INSTITUTE FOR CREATION RESEARCH

  DAYS OF PRAISEJune 25, 2020
Satan’s Wiles
“Above all, taking the shield of faith, wherewith ye shall be able to quench all the fiery darts of the wicked.” (Ephesians 6:16)

Our goals as victorious warriors or even survivors in the battle at hand include neutralizing the enemy’s tactics as well as defeating him. The Christian wants to live above the fray, being successful in his efforts to “quench all the fiery darts of the wicked,” as we saw in our text. The third verse of the hymn “Higher Ground” expresses this desire well.

I want to live above the world,
Though Satan’s darts at me are hurled;
For faith has caught the joyful sound,
The song of saints on higher ground.

The passage surrounding our text captures the warrior’s spirit well. The fighter is to don with care his entire armor (Ephesians 6:13) and protect his “loins girt about with truth” and wearing the “breastplate of righteousness.” He must be protected from head to toe, “shod with the preparation of the gospel of peace” (v. 14-15) and standing with the helmet of salvation on his head. The text gives further instructions, perhaps more important than all the others, for it instructs “above all, taking the shield of faith.” Our faith, our belief in God, and the knowledge of the Word of God provide the necessary and winning power for the battle. “For whatsoever is born of God overcometh the world: and this is the victory that overcometh the world, even our faith” (1 John 5:4).

The final item mentioned in this important passage is the striving together of the saints for the common goal, praying together and beseeching God for His blessings. “Praying always with all prayer and supplication in the Spirit” (Ephesians 6:18) makes victory more certain in both the short run and the long. What bliss to catch the joyful sound of faithful saints on higher ground. JDM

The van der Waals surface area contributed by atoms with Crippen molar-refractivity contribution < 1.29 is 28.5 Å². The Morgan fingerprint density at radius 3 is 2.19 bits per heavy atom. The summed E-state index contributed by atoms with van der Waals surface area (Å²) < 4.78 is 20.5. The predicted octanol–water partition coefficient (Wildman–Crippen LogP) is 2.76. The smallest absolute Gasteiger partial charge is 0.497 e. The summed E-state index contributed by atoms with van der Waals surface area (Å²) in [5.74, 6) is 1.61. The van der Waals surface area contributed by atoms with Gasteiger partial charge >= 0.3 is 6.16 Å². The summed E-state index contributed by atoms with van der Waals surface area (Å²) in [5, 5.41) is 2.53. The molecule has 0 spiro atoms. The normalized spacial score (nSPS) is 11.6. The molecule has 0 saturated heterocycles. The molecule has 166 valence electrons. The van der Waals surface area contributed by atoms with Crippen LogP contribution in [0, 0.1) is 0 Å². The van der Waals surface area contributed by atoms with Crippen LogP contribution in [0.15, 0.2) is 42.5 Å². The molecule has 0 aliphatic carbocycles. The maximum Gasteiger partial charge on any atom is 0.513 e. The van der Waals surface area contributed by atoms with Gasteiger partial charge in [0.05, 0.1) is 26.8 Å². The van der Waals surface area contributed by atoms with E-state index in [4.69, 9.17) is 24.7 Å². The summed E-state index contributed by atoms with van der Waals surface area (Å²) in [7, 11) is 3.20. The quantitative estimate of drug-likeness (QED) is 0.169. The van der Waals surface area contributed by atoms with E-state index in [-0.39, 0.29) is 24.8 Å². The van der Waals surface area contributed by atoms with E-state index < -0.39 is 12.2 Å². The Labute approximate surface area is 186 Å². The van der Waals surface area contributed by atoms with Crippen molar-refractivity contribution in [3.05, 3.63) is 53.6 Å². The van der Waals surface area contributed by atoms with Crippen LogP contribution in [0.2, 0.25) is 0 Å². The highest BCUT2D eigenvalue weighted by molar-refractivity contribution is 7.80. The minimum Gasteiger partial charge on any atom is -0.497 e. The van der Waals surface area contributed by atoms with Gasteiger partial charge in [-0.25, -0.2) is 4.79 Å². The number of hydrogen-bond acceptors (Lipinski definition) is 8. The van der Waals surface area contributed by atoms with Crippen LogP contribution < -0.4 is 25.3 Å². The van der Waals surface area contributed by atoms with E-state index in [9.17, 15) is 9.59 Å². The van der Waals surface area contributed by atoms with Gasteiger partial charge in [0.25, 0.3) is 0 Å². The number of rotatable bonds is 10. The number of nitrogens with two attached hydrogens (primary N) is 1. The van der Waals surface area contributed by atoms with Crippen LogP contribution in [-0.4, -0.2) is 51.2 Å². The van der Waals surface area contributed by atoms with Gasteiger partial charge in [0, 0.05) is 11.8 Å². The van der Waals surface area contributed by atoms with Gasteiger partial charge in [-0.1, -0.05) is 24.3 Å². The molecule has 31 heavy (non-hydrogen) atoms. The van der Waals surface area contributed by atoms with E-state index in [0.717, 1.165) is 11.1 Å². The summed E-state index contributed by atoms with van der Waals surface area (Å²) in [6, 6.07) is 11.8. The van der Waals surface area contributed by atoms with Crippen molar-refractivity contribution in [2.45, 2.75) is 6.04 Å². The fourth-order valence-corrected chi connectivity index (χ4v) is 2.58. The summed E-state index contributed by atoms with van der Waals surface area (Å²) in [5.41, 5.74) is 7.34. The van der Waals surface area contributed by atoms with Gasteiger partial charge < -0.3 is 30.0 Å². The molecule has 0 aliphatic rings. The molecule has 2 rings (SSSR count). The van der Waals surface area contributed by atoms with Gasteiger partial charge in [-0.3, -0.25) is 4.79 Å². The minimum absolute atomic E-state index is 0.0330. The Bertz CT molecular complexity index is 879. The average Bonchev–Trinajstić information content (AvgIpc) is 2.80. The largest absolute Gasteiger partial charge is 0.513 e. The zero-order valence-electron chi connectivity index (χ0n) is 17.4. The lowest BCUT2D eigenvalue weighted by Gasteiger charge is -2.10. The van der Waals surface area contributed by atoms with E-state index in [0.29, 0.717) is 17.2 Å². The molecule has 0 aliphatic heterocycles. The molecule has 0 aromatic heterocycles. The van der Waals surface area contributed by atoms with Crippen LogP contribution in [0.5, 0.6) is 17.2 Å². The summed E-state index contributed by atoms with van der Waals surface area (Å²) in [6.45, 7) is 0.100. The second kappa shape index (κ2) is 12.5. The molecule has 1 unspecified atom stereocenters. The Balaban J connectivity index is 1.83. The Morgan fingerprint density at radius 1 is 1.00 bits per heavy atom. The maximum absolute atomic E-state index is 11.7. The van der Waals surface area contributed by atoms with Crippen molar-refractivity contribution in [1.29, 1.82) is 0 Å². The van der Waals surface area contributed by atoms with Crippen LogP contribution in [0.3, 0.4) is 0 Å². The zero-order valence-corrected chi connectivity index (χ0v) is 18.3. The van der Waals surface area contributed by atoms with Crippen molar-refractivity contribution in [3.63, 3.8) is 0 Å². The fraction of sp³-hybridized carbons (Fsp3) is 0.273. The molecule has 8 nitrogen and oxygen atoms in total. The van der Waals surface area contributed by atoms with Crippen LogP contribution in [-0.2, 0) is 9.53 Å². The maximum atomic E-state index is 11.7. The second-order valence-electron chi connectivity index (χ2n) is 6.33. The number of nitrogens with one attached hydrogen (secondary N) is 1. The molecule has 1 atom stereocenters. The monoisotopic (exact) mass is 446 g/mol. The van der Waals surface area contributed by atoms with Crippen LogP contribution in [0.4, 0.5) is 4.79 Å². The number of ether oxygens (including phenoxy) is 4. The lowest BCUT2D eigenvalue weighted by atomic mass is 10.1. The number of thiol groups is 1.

TRUTH FOR LIFE

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June 25

Hear Today’s Program

Finding True Rest

But the dove found no place to set her foot.

Genesis 8:9

Reader, can you find rest apart from the ark, Christ Jesus? Then consider that your religion may be in vain. Are you satisfied with anything short of a conscious knowledge of your union and interest in Christ? Then woe to you. If you profess to be a Christian while finding full satisfaction in worldly pleasures and pursuits, your profession is probably false. If your soul can stretch herself at rest and find the bed long enough and the blanket broad enough to cover it in the chambers of sin, then you are a hypocrite and far away from any proper thoughts of Christ or awareness of His preciousness.

But if, on the other hand, you feel that if you could indulge in sin without punishment, that would be a punishment itself, and that if you could have the whole world and live in it forever, it would be quite enough misery not to be separated from it, for your God—your God—is what your soul longs for, then be of good courage, you are a child of God. With all your sins and imperfections, take this for your comfort: If your soul has no rest in sin, you are not as the sinner is! If you are still crying after and craving after something better, Christ has not forgotten you, for you have not quite forgotten Him.